I originally posted this on LinkedIn, here

Oftentimes, I hear my fellow B2B marketers complain about LinkedIn, both as an ads platform, and more generally as a social platform for B2B. There’s a lot to those complaints, and LinkedIn Microsoft certainly has its work cut out for it.

But if you’re doing any sort of B2B marketing, from awareness to lead-gen, marketing to SMBs to Enterprise, event marketing to content distribution, LinkedIn can almost certainly deliver results – that is if you’re willing to put in the time effort and money to bring it to a place where it performs for you.

I’ve been seriously interested in LinkedIn ads for a few years now, and had enough experience with the platform to know its faults and issues. But I’ve also seen it deliver phenomenal results.

Points for Improvement:

  1. Okay, most glaringly, LinkedIn lacks a conversion pixel. This is 2003 technology – shouldn’t be so hard to provide – and really messes up most data-driven marketers ability to accurately gauge the effectiveness of campaigns.
  2. Reach is a big problem. People are simply not as engaged in this platform as they are on say, Facebook or Twitter, and they’re certainly not using it as often as Google search. This matters a lot when you’re building your campaigns, you need to consider if a) how often the people you’re targeting are using LinkedIn and b) if you’re targeting people that disproportionately use LinkedIn (think HR, sales, BD) are you segmenting the campaigns in a way that will serve ads proportionally to the people you want to target.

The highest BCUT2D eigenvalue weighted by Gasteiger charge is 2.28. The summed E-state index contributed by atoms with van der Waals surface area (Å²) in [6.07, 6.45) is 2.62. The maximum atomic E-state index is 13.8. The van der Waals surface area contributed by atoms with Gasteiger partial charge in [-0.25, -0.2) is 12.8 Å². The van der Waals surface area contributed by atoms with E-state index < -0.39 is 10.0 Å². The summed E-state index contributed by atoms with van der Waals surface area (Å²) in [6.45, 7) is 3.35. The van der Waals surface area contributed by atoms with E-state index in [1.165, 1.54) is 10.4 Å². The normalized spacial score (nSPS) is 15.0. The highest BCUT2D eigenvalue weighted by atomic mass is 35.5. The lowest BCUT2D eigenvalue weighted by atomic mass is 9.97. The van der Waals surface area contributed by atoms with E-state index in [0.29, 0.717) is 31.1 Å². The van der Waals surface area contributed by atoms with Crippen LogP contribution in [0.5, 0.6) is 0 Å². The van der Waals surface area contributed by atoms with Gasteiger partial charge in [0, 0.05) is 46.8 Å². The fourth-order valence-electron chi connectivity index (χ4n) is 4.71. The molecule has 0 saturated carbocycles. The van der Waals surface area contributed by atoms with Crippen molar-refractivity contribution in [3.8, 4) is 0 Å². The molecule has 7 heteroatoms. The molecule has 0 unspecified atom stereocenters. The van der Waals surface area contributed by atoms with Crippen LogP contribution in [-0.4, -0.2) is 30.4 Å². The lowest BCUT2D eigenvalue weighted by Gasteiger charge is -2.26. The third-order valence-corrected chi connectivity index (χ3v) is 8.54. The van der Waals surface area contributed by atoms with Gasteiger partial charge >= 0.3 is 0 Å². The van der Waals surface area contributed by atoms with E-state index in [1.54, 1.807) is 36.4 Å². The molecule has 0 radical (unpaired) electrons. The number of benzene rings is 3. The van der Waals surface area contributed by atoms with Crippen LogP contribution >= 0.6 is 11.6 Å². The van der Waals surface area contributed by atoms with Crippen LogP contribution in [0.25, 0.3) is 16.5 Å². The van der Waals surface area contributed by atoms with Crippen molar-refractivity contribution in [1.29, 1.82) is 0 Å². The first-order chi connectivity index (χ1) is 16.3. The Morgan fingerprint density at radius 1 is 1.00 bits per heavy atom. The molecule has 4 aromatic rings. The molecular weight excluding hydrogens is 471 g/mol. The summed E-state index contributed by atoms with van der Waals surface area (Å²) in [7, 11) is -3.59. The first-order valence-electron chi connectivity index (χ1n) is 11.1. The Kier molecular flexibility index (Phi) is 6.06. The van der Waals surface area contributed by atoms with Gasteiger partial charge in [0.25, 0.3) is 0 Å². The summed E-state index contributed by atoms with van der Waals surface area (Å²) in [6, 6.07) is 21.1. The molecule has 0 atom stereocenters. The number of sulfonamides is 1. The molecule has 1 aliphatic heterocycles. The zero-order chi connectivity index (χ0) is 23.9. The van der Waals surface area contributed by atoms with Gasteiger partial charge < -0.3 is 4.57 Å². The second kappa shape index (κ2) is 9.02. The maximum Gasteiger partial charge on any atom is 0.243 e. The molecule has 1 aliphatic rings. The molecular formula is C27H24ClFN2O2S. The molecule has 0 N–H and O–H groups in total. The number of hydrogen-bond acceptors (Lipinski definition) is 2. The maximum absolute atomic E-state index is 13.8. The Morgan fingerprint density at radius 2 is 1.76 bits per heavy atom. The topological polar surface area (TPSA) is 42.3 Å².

3. Cost. Yeah, cost is an issue. CPCs can be pretty expensive, especially if you’re targeting an especially sought after audience. If you’re only looking at CPCs, or even CPLs – and not accurately measuring down-funnel data – you will almost certainly be disappointed with your results. It’s only when you compare MQLs and SQLs to other platforms that you begin to see the value – the relevancy rate – if targeting is done right – is much higher than say, Google or Facebook.
  4. Targeting is limited. The nice folks at LinkedIn will tell you this is a feature, not a bug, but I’m not sure. Basically, there are certain titles and areas of expertise that are impossible to target directly. The list of available titles is limited, in a business climate when roles and industries are evolving all the time.

Why I still love LinkedIn

Once you’ve had time and budget to experiment – the targeting possibilities become are really interesting. Combining skills with industries, titles with groups, etc., you can find some really good sweet spots. Sometimes, a broader audience works better with a particular brand, and sometimes you want to go narrow. The creative collateral really matters here since not all messages will fit for all audiences.

I’m increasingly seeing an Account-Based-Marketing future, and LinkedIn has a big role to play in that future.

Any questions? Talk to me.

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